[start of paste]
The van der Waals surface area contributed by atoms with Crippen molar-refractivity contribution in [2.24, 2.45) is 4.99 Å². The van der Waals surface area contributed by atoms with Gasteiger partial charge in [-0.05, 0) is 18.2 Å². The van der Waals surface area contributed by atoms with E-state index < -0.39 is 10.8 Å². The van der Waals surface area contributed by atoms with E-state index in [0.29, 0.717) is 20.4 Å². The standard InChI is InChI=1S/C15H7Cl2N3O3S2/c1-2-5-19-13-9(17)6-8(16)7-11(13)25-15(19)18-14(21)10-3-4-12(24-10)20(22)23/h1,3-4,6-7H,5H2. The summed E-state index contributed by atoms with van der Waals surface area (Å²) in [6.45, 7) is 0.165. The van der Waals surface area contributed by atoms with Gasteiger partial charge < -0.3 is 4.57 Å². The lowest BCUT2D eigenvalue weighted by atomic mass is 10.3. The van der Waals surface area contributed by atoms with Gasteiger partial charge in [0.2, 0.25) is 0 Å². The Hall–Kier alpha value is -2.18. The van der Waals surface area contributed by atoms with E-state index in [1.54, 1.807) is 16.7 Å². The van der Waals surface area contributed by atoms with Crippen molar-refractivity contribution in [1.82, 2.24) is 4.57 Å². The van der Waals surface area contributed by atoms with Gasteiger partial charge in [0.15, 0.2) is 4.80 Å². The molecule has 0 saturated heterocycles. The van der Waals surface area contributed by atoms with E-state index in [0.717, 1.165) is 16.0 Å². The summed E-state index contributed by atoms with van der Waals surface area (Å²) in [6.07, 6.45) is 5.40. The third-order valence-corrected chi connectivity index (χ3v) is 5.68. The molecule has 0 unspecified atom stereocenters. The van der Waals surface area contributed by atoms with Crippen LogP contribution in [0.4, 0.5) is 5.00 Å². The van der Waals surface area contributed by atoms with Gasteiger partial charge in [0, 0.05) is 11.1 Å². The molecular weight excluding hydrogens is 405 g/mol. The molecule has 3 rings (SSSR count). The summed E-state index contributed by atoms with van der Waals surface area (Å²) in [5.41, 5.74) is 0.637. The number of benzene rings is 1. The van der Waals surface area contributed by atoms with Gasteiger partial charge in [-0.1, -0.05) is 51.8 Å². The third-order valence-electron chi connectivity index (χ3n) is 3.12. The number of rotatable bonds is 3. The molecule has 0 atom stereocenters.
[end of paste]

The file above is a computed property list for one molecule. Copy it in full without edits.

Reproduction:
The van der Waals surface area contributed by atoms with Crippen molar-refractivity contribution in [2.24, 2.45) is 4.99 Å². The van der Waals surface area contributed by atoms with Gasteiger partial charge in [-0.05, 0) is 18.2 Å². The van der Waals surface area contributed by atoms with E-state index < -0.39 is 10.8 Å². The van der Waals surface area contributed by atoms with E-state index in [0.29, 0.717) is 20.4 Å². The standard InChI is InChI=1S/C15H7Cl2N3O3S2/c1-2-5-19-13-9(17)6-8(16)7-11(13)25-15(19)18-14(21)10-3-4-12(24-10)20(22)23/h1,3-4,6-7H,5H2. The summed E-state index contributed by atoms with van der Waals surface area (Å²) in [6.45, 7) is 0.165. The van der Waals surface area contributed by atoms with Gasteiger partial charge < -0.3 is 4.57 Å². The lowest BCUT2D eigenvalue weighted by atomic mass is 10.3. The van der Waals surface area contributed by atoms with Gasteiger partial charge in [0.2, 0.25) is 0 Å². The Hall–Kier alpha value is -2.18. The van der Waals surface area contributed by atoms with E-state index in [1.54, 1.807) is 16.7 Å². The van der Waals surface area contributed by atoms with Crippen molar-refractivity contribution in [1.82, 2.24) is 4.57 Å². The van der Waals surface area contributed by atoms with Gasteiger partial charge in [0.15, 0.2) is 4.80 Å². The molecule has 0 saturated heterocycles. The van der Waals surface area contributed by atoms with E-state index in [0.717, 1.165) is 16.0 Å². The summed E-state index contributed by atoms with van der Waals surface area (Å²) in [6.07, 6.45) is 5.40. The third-order valence-corrected chi connectivity index (χ3v) is 5.68. The molecule has 0 unspecified atom stereocenters. The van der Waals surface area contributed by atoms with Crippen LogP contribution in [0.4, 0.5) is 5.00 Å². The van der Waals surface area contributed by atoms with Gasteiger partial charge in [0, 0.05) is 11.1 Å². The molecular weight excluding hydrogens is 405 g/mol. The molecule has 3 rings (SSSR count). The summed E-state index contributed by atoms with van der Waals surface area (Å²) in [5.41, 5.74) is 0.637. The number of benzene rings is 1. The van der Waals surface area contributed by atoms with Gasteiger partial charge in [-0.1, -0.05) is 51.8 Å². The third-order valence-electron chi connectivity index (χ3n) is 3.12. The number of rotatable bonds is 3. The molecule has 0 atom stereocenters.